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August 1975

On Divisions of General Medicine in Departments of Internal Medicine

Arch Intern Med. 1975;135(8):1127-1128. doi:10.1001/archinte.1975.00330080129021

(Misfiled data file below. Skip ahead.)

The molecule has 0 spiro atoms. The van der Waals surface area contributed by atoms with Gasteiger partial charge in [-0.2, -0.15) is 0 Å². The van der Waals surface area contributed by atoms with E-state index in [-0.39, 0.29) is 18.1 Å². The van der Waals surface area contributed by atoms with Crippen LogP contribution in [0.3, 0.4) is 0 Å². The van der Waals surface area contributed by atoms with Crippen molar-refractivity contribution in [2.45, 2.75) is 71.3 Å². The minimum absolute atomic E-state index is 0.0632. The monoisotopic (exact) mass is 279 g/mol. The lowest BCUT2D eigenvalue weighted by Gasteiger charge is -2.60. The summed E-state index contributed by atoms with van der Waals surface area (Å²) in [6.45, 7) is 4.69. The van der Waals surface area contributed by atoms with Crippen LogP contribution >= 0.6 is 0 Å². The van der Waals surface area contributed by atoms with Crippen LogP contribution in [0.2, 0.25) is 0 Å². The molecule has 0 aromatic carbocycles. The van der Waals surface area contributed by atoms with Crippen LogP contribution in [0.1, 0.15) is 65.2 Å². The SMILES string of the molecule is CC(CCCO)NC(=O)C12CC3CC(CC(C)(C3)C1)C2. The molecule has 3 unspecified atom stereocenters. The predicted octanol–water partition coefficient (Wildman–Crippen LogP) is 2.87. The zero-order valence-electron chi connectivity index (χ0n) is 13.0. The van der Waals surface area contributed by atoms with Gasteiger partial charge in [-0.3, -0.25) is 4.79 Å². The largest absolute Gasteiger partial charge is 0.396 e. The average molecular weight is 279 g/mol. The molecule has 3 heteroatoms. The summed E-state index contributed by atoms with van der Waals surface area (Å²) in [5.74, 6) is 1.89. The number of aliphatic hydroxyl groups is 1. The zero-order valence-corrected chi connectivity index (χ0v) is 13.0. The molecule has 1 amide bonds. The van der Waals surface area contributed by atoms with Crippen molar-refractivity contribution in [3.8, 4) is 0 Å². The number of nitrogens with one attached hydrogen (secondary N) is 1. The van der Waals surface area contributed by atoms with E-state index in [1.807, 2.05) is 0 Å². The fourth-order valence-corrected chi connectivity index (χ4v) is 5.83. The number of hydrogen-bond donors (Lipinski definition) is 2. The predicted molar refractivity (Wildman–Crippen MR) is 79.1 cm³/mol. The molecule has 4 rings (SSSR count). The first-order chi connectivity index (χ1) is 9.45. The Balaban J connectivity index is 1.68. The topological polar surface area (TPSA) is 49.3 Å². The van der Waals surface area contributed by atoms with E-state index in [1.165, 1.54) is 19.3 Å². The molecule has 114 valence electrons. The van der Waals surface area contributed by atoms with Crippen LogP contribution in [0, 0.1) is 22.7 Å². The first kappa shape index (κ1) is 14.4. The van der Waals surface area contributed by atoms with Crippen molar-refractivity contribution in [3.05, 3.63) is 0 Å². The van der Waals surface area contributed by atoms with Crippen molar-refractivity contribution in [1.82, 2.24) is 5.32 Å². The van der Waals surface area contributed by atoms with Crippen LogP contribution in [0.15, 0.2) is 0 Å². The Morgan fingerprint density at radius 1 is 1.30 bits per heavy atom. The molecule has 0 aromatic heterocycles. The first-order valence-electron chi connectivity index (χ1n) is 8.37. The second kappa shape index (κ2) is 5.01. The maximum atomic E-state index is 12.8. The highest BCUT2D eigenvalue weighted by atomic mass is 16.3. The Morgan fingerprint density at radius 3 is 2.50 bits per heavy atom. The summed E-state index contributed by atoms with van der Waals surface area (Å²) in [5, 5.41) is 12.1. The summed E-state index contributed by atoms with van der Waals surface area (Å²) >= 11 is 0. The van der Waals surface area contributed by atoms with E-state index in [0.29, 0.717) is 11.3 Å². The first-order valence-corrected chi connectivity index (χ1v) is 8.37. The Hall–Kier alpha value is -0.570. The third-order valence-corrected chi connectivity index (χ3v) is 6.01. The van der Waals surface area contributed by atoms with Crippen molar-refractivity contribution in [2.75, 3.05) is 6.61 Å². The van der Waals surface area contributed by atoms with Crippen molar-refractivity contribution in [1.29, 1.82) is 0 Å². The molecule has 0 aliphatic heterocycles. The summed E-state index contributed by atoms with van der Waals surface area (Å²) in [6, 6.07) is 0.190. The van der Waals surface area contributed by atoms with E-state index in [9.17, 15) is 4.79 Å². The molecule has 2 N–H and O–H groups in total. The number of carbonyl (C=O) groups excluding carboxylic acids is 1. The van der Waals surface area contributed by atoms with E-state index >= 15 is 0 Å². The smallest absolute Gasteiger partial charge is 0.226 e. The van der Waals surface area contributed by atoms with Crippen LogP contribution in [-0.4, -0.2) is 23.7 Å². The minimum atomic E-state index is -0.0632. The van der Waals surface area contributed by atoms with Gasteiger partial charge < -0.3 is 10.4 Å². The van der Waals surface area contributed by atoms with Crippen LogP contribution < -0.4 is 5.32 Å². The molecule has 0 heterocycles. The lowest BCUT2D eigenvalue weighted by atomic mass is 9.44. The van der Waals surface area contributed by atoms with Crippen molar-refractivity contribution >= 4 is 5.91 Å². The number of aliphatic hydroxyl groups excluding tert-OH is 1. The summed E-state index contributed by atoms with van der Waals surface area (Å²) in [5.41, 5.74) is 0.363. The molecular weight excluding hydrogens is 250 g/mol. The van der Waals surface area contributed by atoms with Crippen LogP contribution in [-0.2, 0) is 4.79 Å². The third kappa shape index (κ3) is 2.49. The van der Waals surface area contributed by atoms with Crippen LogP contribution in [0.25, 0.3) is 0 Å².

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One of the most important problems the discipline of internal medicine must resolve is how it will maintain its traditional level of educational excellence and yet greatly change its impact on the provision of health care throughout the nation. The source of the problem is well known to all: many people say that they cannot find a doctor who will provide them with personalized care in an easily accessible manner. The federal and state legislatures have heard these complaints. About five years ago, the remnants of a fading corps of general practitioners recognized the opportunity for return and redesigned a type of rotating service training program with emphasis on ambulatory services that would produce what is now called a family practitioner. A joining of forces between the legislators and the family practitioners resulted in the emergence of a large number of legislatively mandated departments of family practice in university medical

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